Xuchilbara wrote:Noname6 wrote:Xuchilbara wrote:I would like SH to be more adult.
I also think Owaku is more of a contributor than Yamaoka. Sound simply doesn't make a good game.
I could not disagree stronger.
Sound is an extremely important element to Silent Hill. It is one of those things that the series relies on in order to frighten and disturb the player. You can say what you want about his music, but Yamaoka was perfect at using sound in Silent Hill to scare the player. He knew when to use it and how to use it effectively in order to create a foreboding feeling of dread while exploring areas in the dark. It is an important trick in that bag of tricks I was talking about. As for him being more important than Owaku or Ito for that matter. Well, creating games is a collaborative effort. It's hard to say who is more important than the other, since each individual game designer brings his or her own unique style to the mix which contributes to the whole.
Yamaoka did stick around longer than the others, so of course he can't carry the weight of the series on his shoulders alone. But to say that his sound design is unimportant, imagine Silent Hill 1-4 without it. Hell, Silent Hill 1 wouldn't have been half as frightening as it was without Yamaoka's dissonant industrial score.
Yamaoka cut a lot of corners sampling from copyright free music. While sound is important there would be no STORY with out Owaku and therefore Owaku is more valuable than Yamaoka. (And Toyama.) As Homecoming proved, having a good music composer doesn't equal a GOOD Silent Hill game.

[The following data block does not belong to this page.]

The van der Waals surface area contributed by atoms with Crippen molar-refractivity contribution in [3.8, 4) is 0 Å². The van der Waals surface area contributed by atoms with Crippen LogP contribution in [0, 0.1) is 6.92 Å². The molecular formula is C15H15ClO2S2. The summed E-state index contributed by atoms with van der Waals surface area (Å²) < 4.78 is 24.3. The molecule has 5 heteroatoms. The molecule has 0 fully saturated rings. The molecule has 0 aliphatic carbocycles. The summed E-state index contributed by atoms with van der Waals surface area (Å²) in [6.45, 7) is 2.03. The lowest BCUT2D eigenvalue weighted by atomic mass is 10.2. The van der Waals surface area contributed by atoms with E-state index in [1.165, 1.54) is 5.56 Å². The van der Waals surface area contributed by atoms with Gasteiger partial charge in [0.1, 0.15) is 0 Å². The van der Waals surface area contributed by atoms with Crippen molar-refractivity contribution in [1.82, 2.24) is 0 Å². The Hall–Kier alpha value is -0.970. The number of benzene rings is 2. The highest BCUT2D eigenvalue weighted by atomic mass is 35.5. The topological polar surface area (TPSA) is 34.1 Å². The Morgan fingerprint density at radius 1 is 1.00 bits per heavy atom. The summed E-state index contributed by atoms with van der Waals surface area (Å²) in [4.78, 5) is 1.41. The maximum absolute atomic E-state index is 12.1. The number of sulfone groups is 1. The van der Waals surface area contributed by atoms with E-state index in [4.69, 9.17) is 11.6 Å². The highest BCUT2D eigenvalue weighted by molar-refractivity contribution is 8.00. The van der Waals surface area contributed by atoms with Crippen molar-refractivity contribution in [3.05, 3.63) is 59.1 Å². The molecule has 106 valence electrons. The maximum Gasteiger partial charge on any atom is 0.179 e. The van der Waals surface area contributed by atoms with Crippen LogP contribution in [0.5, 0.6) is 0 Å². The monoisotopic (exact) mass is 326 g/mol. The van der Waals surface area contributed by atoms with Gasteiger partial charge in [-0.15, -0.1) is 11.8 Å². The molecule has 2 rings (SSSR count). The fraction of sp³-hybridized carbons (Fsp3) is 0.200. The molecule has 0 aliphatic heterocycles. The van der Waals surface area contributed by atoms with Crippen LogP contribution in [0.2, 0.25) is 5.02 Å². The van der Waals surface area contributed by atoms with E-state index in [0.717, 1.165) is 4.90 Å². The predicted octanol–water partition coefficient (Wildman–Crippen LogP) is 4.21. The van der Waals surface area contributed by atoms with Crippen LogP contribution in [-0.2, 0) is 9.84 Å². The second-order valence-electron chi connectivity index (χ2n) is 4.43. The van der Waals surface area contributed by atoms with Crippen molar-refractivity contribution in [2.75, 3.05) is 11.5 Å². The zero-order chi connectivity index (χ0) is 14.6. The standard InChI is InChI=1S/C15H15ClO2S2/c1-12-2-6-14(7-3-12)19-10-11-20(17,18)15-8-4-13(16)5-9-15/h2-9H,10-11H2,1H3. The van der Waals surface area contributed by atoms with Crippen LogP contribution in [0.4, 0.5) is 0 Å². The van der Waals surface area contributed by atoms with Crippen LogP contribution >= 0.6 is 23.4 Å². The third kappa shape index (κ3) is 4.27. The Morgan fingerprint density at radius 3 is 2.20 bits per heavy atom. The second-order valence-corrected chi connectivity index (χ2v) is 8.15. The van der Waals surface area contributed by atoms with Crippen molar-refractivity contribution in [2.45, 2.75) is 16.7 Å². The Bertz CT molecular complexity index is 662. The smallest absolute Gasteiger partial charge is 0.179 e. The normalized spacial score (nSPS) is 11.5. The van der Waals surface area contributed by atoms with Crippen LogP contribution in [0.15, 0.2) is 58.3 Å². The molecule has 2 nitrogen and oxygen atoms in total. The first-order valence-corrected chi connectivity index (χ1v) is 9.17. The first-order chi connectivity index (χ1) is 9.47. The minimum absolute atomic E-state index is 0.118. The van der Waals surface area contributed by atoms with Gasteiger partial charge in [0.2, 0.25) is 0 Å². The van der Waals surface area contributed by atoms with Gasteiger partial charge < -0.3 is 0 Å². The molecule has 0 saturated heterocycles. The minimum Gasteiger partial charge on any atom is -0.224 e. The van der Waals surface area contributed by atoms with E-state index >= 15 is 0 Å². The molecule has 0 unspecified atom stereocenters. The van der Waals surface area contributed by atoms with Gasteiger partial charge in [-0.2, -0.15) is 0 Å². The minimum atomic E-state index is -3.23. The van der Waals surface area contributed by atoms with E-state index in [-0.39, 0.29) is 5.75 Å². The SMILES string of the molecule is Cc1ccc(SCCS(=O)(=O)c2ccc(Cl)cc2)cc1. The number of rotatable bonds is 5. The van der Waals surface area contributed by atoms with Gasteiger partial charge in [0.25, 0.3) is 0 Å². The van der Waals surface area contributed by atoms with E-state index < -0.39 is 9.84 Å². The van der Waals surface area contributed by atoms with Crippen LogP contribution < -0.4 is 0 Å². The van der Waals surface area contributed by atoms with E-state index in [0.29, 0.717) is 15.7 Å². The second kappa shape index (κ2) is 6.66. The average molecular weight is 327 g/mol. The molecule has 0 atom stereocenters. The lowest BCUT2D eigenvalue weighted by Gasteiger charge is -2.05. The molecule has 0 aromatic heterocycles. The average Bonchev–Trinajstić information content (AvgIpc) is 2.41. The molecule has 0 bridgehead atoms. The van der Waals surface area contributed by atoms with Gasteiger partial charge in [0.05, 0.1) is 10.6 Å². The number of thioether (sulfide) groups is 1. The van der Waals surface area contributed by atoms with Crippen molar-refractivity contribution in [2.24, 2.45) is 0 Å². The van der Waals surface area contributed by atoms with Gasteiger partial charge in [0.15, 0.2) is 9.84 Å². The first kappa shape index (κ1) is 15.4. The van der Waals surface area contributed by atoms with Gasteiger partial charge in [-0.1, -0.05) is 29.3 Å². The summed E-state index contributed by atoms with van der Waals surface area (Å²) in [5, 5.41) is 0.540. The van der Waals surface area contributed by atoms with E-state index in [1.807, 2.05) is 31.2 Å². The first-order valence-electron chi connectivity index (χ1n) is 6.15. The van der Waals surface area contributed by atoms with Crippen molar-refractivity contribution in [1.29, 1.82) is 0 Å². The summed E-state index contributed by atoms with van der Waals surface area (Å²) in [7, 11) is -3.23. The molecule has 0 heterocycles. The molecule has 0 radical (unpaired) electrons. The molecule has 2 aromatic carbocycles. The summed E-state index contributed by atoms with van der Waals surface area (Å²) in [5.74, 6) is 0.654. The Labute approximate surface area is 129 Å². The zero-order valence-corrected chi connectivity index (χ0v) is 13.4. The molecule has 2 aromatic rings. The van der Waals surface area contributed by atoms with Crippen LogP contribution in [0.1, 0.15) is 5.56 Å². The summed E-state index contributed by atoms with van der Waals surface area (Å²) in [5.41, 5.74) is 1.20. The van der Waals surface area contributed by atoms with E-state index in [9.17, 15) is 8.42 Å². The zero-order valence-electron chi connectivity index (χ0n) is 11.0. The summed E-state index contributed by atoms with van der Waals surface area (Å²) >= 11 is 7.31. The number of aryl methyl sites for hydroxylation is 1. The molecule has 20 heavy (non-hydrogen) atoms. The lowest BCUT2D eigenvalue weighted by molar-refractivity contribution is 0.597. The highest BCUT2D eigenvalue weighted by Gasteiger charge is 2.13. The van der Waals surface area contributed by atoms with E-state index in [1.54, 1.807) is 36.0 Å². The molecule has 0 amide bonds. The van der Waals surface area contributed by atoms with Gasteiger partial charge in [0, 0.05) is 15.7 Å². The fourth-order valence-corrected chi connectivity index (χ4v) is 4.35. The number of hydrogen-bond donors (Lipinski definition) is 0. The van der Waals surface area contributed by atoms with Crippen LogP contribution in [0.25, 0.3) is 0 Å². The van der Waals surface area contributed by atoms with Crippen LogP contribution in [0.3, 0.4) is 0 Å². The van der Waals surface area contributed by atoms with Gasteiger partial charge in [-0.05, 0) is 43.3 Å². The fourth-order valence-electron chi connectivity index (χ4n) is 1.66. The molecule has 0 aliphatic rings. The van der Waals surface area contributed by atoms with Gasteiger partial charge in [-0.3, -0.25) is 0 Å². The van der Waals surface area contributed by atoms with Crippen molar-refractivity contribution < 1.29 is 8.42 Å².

So do 99% of contemporary film, TV, and video game composers. People may think that "sampling" is cutting corners, but in the contemporary age of audio production most people are creating music via VST plug ins and sampling anyway.
I have done enough of my own sampling to understand that there is nothing wrong with it. Creating a collage of sounds still takes the know-how to understand what is effective and what works and does not work. And the problem with Homecoming was the least of all its music, but rather how it was implemented into the game. I never said that having a good composer equals a good game, just that sound is an important element to making a good Silent Hill game.
There is a major difference there.